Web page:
Poison Control is the latest game to come from NIS America, and it’s out now for PlayStation 4 and the Nintendo Switch. How does it stack up against some of the publisher’s other titles? We playtested it on a PS4 Pro.
NIS America has been responsible for some of our favorite Japanese games during the past decade or so. Between the Trails of Cold Steel, Ys and Danganronpa games, we’ve probably clocked hundreds of hours worth of gameplay time on NISA games. They’ve also surprised us in other genres with games like Dragon’s Crown and we’re eagerly anticipating R-Type Final 2 later this month, so we were more than curious as to what Poison Control would bring us, as it would bring third person shooting into the mix.
NISA certainly doesn’t shy away from the weirder/quirkier side of videogaming, and Poison Control is no exception. Its narrative is about (sinful) desires that manifest as “Kleshas” that need to be purged from a series of dungeons by your protagonist, a blend of a woman called Poisonette and her chosen Soul Mate. Yes, it sounds weird, but the story is functional in the sense that your chosen combination also results in different abilities that further diversify when you cleanse game worlds and add more stats and enhancements.
When playing, most dungeons represent individual mini-episodes with matching narratives, each ‘episode’ manifesting itself as belonging to a different character. Successfully cleaning up the levels means you gain “heaven stickers” that will ultimately let you escape the hellish environments you roam around in, but far more interesting are the story tidbits that relate to the individuals whose thoughts you’re purifying. Unfortunately, however, most of these stories stay at a very superficial level and that relatively lack of storytelling feels like a missed opportunity.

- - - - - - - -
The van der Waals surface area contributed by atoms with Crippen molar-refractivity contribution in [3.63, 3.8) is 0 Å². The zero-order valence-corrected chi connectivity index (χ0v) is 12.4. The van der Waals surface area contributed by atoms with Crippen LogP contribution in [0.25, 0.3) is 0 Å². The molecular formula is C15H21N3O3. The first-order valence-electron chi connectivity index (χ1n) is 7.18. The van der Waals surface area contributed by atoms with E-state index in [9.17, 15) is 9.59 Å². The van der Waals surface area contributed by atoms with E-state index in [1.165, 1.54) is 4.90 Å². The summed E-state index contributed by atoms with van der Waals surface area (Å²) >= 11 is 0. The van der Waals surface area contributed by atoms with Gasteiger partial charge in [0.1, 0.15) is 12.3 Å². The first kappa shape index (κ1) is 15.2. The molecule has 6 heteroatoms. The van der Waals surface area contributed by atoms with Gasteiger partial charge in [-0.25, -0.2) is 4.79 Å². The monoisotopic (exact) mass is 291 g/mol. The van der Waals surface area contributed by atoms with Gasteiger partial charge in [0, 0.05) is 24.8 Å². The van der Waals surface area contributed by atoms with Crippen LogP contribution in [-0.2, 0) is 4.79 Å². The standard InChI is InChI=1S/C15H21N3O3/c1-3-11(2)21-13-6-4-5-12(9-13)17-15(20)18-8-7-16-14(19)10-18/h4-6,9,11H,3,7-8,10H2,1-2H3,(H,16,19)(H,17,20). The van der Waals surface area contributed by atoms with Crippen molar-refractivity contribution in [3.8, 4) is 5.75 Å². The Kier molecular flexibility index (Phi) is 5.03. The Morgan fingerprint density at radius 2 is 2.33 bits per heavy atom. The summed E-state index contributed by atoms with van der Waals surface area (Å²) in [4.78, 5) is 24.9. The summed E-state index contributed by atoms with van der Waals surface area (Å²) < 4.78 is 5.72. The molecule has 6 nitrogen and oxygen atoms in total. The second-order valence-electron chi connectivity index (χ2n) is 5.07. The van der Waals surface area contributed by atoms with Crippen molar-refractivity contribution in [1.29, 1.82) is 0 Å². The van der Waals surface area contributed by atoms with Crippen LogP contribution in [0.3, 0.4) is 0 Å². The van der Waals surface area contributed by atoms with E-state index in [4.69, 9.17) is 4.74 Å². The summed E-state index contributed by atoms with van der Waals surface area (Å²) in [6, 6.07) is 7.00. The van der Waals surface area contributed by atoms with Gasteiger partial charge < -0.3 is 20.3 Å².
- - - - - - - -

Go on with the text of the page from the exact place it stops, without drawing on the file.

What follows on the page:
The gameplay, as mentioned, is of the third person shooter variety, with a variety of weapons at your disposal. Compared to genre benchmarks like Gears of War or even the very recent Outriders, the gunplay here is quite basic. Poisonette’s powers with which she purifies the world around her are far more interesting and can often also be used in combat, but those looking for the next great third person shooter are probably still better off elsewhere. There’s a nice mechanic where you switch between characters in real time, but the execution is just too rough around the edges.
Poison Control’s charm lies with its characters and style – the latter of which permeates the entire game, from the UI to the animated character art in conversations right down to the in-game visuals and the music. During your interactions with Poisonette you can also tune your character to your liking through conversational choices, all which affect your skills and/or attributes. It makes for an experience where we really enjoyed the premise and characters, but wished they were tucked away inside a more memorable game. Poison Control isn’t bad, but its gameplay and the missed narrative opportunities don’t do justice to how interesting the lead characters are.